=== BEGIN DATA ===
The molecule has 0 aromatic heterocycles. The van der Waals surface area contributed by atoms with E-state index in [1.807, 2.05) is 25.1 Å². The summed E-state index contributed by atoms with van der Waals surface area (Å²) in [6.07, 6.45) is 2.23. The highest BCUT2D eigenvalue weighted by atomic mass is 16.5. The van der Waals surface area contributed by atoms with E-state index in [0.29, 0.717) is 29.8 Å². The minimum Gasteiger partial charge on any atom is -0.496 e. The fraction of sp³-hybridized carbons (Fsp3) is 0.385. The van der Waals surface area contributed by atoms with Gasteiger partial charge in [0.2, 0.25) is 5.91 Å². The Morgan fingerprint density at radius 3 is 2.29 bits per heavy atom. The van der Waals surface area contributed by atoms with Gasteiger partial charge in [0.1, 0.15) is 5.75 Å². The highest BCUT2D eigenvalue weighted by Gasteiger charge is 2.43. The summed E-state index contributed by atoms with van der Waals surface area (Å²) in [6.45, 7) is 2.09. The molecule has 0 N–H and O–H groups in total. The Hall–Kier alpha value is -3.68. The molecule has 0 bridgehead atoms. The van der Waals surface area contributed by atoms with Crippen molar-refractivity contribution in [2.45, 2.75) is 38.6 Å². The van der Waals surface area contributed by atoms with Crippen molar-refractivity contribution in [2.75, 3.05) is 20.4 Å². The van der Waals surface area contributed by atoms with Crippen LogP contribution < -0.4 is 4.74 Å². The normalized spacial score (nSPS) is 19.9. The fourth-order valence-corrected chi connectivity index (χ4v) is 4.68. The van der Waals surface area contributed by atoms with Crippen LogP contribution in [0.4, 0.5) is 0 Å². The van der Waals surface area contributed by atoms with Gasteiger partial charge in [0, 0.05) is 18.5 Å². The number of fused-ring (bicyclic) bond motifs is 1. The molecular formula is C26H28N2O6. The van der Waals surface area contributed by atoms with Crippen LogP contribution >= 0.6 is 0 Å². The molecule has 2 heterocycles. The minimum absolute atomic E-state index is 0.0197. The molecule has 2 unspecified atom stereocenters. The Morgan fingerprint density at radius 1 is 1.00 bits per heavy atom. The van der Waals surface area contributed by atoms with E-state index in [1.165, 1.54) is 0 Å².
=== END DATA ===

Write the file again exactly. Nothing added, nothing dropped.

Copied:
The molecule has 0 aromatic heterocycles. The van der Waals surface area contributed by atoms with E-state index in [1.807, 2.05) is 25.1 Å². The summed E-state index contributed by atoms with van der Waals surface area (Å²) in [6.07, 6.45) is 2.23. The highest BCUT2D eigenvalue weighted by atomic mass is 16.5. The van der Waals surface area contributed by atoms with E-state index in [0.29, 0.717) is 29.8 Å². The minimum Gasteiger partial charge on any atom is -0.496 e. The fraction of sp³-hybridized carbons (Fsp3) is 0.385. The van der Waals surface area contributed by atoms with Gasteiger partial charge in [0.2, 0.25) is 5.91 Å². The Morgan fingerprint density at radius 3 is 2.29 bits per heavy atom. The van der Waals surface area contributed by atoms with Gasteiger partial charge in [0.1, 0.15) is 5.75 Å². The highest BCUT2D eigenvalue weighted by Gasteiger charge is 2.43. The summed E-state index contributed by atoms with van der Waals surface area (Å²) in [6.45, 7) is 2.09. The molecule has 0 N–H and O–H groups in total. The Hall–Kier alpha value is -3.68. The molecule has 0 bridgehead atoms. The van der Waals surface area contributed by atoms with Crippen molar-refractivity contribution in [2.45, 2.75) is 38.6 Å². The van der Waals surface area contributed by atoms with Crippen molar-refractivity contribution in [2.75, 3.05) is 20.4 Å². The van der Waals surface area contributed by atoms with Crippen LogP contribution < -0.4 is 4.74 Å². The normalized spacial score (nSPS) is 19.9. The fourth-order valence-corrected chi connectivity index (χ4v) is 4.68. The van der Waals surface area contributed by atoms with Crippen LogP contribution in [0.4, 0.5) is 0 Å². The van der Waals surface area contributed by atoms with Gasteiger partial charge in [0, 0.05) is 18.5 Å². The number of fused-ring (bicyclic) bond motifs is 1. The molecular formula is C26H28N2O6. The van der Waals surface area contributed by atoms with Crippen LogP contribution >= 0.6 is 0 Å². The molecule has 2 heterocycles. The minimum absolute atomic E-state index is 0.0197. The molecule has 2 unspecified atom stereocenters. The Morgan fingerprint density at radius 1 is 1.00 bits per heavy atom. The van der Waals surface area contributed by atoms with E-state index in [1.165, 1.54) is 0 Å².